In recent years, scientists have warned about a weakening of the Atlantic Meridional Overturning Circulation (AMOC), which transports warm, salty water from the tropics to northern Europe and then sends colder water back south along the ocean floor. Researchers who study ancient climate change have also uncovered evidence that the AMOC can turn off abruptly, causing wild temperature swings and other dramatic shifts in global weather systems.Happy Thursday everybody.
Scientists haven't directly observed the AMOC slowing down. (emphasis mine) But the new analysis, published Thursday in the journal Nature Climate Change, draws on more than a century of ocean temperature and salinity data to show significant changes in eight indirect measures of the circulation's strength.
If the circulation shuts down, it could bring extreme cold to Europe and parts of North America, raise sea levels along the U.S. East Coast and disrupt seasonal monsoons that provide water to much of the world.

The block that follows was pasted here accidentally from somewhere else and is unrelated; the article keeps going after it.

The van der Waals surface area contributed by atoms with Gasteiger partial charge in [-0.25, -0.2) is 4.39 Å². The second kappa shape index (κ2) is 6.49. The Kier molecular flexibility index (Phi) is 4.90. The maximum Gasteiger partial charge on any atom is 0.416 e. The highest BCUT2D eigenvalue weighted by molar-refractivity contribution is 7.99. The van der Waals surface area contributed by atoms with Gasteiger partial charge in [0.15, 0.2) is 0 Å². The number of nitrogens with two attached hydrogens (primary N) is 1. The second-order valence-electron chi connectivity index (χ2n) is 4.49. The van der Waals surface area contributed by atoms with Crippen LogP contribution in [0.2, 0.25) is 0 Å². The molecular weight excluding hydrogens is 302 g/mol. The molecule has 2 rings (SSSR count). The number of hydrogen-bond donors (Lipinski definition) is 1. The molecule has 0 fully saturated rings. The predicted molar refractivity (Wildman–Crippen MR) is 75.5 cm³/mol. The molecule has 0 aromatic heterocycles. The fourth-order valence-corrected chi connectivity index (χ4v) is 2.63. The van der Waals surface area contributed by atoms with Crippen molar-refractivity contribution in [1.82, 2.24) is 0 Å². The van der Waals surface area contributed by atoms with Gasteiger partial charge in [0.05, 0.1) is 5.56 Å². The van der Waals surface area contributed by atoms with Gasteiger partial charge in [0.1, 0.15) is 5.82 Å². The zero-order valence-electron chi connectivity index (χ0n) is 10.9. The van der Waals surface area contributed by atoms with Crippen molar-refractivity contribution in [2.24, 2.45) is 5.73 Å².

"This is an increase in understanding ... of how close to a tipping point the AMOC might already be," said Levke Caesar, a climate physicist at Maynooth University who was not involved in the study.
In its 2019 "Special Report on the Ocean and Cryosphere in a Changing Climate," the U.N. Intergovernmental Panel on Climate Change projected that the AMOC would weaken during this century, but total collapse within the next 300 years was only likely under the worst-case warming scenarios.
The new analysis suggests "the critical threshold is most likely much closer than we would have expected," Boers said.
The "restoring forces," or feedback loops, that keep the AMOC churning are in decline, he said. All the indicators analyzed in his study - including sea surface temperature and salt concentrations - have become increasingly variable.